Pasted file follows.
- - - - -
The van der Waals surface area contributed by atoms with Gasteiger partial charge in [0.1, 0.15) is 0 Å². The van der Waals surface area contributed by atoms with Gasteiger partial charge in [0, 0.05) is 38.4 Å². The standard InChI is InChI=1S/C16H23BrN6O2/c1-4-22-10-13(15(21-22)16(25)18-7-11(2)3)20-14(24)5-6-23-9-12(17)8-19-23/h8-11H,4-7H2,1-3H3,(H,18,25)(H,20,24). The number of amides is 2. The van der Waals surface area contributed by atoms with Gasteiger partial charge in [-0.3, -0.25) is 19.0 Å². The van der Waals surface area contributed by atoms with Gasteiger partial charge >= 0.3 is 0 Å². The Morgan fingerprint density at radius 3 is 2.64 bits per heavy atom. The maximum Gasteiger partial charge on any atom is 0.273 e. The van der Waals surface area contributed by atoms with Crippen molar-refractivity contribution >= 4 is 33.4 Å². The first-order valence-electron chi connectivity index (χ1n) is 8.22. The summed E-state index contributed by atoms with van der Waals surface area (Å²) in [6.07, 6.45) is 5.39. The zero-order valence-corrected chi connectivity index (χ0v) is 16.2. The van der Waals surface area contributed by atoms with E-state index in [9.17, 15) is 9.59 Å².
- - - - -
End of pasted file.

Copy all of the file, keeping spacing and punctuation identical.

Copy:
The van der Waals surface area contributed by atoms with Gasteiger partial charge in [0.1, 0.15) is 0 Å². The van der Waals surface area contributed by atoms with Gasteiger partial charge in [0, 0.05) is 38.4 Å². The standard InChI is InChI=1S/C16H23BrN6O2/c1-4-22-10-13(15(21-22)16(25)18-7-11(2)3)20-14(24)5-6-23-9-12(17)8-19-23/h8-11H,4-7H2,1-3H3,(H,18,25)(H,20,24). The number of amides is 2. The van der Waals surface area contributed by atoms with Gasteiger partial charge in [-0.3, -0.25) is 19.0 Å². The van der Waals surface area contributed by atoms with Gasteiger partial charge >= 0.3 is 0 Å². The Morgan fingerprint density at radius 3 is 2.64 bits per heavy atom. The maximum Gasteiger partial charge on any atom is 0.273 e. The van der Waals surface area contributed by atoms with Crippen molar-refractivity contribution >= 4 is 33.4 Å². The first-order valence-electron chi connectivity index (χ1n) is 8.22. The summed E-state index contributed by atoms with van der Waals surface area (Å²) in [6.07, 6.45) is 5.39. The zero-order valence-corrected chi connectivity index (χ0v) is 16.2. The van der Waals surface area contributed by atoms with E-state index in [9.17, 15) is 9.59 Å².